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B.C. valley of ancient trees, rare animals preserved in deal with forest firm


VICTORIA – A valley of intact forests, lakes and wetlands in southeastern British Columbia nearly 200 times the size of Vancouver’s Stanley Park is being preserved in an agreement with governments, Indigenous groups, a forest company and the Nature Conservancy of Canada.

The partnership to protect the Incomappleux Valley east of Revelstoke, B.C., involves Interfor Corp. giving up 75,000 hectares of its forest tenure.

The valley is a rare inland temperate rainforest with substantial areas of mature and old-growth trees, some ranging in age from 800 to 1,500 years.

The Nature Conservancy says it a statement that several species at risk are found the valley, including two endangered bats and the threatened southern mountain caribou.

The northern edge of the project abuts against Glacier National Park, which the conservancy says increases important habitat for wide-ranging animals across the southern Interior B.C. mountains.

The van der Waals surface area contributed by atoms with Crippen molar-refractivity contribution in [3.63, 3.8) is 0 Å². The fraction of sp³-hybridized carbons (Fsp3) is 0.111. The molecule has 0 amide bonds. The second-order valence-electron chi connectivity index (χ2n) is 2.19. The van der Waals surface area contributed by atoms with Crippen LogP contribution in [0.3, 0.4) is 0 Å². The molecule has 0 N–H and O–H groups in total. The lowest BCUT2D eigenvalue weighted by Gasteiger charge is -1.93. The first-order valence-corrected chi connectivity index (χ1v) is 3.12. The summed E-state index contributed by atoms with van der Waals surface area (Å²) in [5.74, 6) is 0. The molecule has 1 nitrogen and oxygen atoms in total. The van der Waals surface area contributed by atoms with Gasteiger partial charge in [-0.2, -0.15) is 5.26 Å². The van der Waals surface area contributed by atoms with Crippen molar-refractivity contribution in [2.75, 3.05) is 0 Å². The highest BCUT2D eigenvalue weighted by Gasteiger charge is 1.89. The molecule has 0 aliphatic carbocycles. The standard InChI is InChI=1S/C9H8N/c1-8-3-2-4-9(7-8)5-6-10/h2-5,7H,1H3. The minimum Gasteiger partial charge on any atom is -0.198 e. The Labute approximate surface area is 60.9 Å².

Environment Minister George Heyman told a group gathered for the announcement at the legislature that the area is one of the few temperate rainforests in the world.

“It is a unique part of the province,” he said.

“The conservation community and people who live in the area understood and understand what an important and unique region this is and they’ve been calling for protection for many years.”

Heyman says the announcement supports the B.C. government’s commitment to protect 30 per cent of the land base by 2030.

This report by The Canadian Press was first published Jan. 25, 2023.

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